Debts don’t magically disappear. They continue no matter what the debt-holder’s situation is. Natural enough. So Nandani’s debts had mounted. She had resorted to pawn her jewellery a long time back. With the interest that accumulated, she reckons she would have to pay more than five lakhs on them alone. They had a car. Had been taken over, had been sold. She had borrowed more than 4,000 rupees from neighbours; they had given her without comment, but she has since refused to ask them for more, knowing they probably have suspected that she isn’t in a position to meet her debts.

I ask her whether she’s getting help from any other person. She clearly needs it. She can’t subsist on the pittance she’s living on. Her daughter sends her money dutifully, but that’s not enough. Indeed, she hasn’t had a proper breakfast for days. I can sense the fatigue and worry in her eyes. She doesn’t have proper chairs, beds, or any other furniture-item (all of them having been eaten and bitten away by the dogs).

Others hadn’t been so generous. There was a shop nearby that had agreed to give her some rice. Sorry, “sell” her some rice. I looked at a sample. “Rice crumbs” would have been a better word for the mass of flea-and-dirt-infested mess I saw. Not surprising, because that mess was actually the rice left over every day in the shop, swept away into a pile and unusable for any decent eating purposes.

And they had been giving her this for 30 rupees a kilo. When she had asked the shop-vendors whether they could reduce the price a little, they had curtly told her off by saying that those crumbs could actually sell in the market for 40 rupees!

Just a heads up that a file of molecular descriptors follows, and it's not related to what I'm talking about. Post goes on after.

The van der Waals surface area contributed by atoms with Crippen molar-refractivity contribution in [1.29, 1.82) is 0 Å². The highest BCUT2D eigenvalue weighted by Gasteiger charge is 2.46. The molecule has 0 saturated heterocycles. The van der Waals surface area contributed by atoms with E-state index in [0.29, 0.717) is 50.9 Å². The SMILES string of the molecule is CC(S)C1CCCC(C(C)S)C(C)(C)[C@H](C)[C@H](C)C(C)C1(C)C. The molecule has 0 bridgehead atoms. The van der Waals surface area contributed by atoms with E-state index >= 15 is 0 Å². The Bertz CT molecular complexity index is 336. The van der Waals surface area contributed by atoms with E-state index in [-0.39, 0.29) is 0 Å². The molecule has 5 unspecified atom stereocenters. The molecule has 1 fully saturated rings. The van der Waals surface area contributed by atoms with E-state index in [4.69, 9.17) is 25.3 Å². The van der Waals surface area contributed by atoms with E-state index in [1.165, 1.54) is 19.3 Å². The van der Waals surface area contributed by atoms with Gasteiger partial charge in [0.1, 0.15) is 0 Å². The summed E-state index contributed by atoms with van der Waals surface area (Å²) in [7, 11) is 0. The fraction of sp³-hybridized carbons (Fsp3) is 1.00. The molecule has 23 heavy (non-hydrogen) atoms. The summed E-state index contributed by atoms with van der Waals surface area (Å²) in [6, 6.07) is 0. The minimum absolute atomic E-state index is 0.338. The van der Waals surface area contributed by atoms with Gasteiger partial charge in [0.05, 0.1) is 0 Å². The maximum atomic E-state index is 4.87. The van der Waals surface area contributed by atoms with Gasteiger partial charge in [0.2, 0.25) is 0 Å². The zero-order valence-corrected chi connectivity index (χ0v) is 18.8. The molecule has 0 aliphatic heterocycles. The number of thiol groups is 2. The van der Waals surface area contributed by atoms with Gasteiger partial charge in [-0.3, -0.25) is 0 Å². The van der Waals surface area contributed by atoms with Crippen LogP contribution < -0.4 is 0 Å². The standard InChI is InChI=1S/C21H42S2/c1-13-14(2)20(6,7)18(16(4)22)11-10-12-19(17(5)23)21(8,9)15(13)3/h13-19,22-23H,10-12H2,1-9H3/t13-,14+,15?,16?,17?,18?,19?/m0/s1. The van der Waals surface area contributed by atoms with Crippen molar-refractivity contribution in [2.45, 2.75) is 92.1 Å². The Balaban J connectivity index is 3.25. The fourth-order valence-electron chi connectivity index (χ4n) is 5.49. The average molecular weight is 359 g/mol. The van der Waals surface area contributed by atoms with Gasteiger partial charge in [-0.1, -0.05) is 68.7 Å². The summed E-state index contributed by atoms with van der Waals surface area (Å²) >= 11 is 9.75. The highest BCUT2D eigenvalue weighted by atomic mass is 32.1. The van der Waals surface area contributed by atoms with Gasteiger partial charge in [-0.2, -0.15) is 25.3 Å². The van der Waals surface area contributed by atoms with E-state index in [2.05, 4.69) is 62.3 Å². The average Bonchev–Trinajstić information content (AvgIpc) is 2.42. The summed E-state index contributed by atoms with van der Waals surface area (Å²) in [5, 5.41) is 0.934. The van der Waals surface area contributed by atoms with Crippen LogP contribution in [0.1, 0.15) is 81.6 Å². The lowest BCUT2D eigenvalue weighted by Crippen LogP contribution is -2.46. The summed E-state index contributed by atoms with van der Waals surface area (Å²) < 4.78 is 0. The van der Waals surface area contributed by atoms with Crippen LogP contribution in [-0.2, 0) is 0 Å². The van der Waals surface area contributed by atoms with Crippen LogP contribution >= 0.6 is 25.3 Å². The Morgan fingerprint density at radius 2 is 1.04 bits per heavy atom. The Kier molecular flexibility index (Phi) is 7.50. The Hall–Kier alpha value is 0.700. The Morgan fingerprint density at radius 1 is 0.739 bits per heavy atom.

Nandani doesn’t want charity. This much I can say. She needs help. Sustainable help. Temporary assistance won’t do. Doling out money won’t do. I have come to believe that charity is all talk and no walk; that word, after all, is among the most misused in our dictionaries today. Charity presupposes discretion, a choice made by the charity-giver. Nandani has had plenty of experience with people who’ve giving help and then quickly gone away. She needs animal-lovers. She herself tells me just how much she has grown to love her pups and kittens.

She doesn’t need charity, to put things pithily.

I mentioned about a question that propped into my head when I heard Nandani’s story earlier. It’s a question Michael Moore asks us in his documentary-film Sicko. It’s a question he asks when he explains to us how certain private hospitals in the USA treat their patients when they can’t pay their bills anymore: by dumping them in street-corners. It’s a question I’ve come to ask myself whenever I see charitable organisations spit out rhetoric-bile about doing good while conveniently ignoring the little, small-time stories of people who really, really need (and deserve) help. A small question.

“Who are we?”

Nandani needs help. Would Lions Club, Rotaract Club, any Interact Club, or any charity faith based or otherwise lend a helping hand? Or would those words they (and we) keep on harping about doing good and beginning charity at home amount to what they have sadly become: just words?

You can contact Nandani on 0112618969. Kindly souls, lend a hand. She’s in need of it. Badly.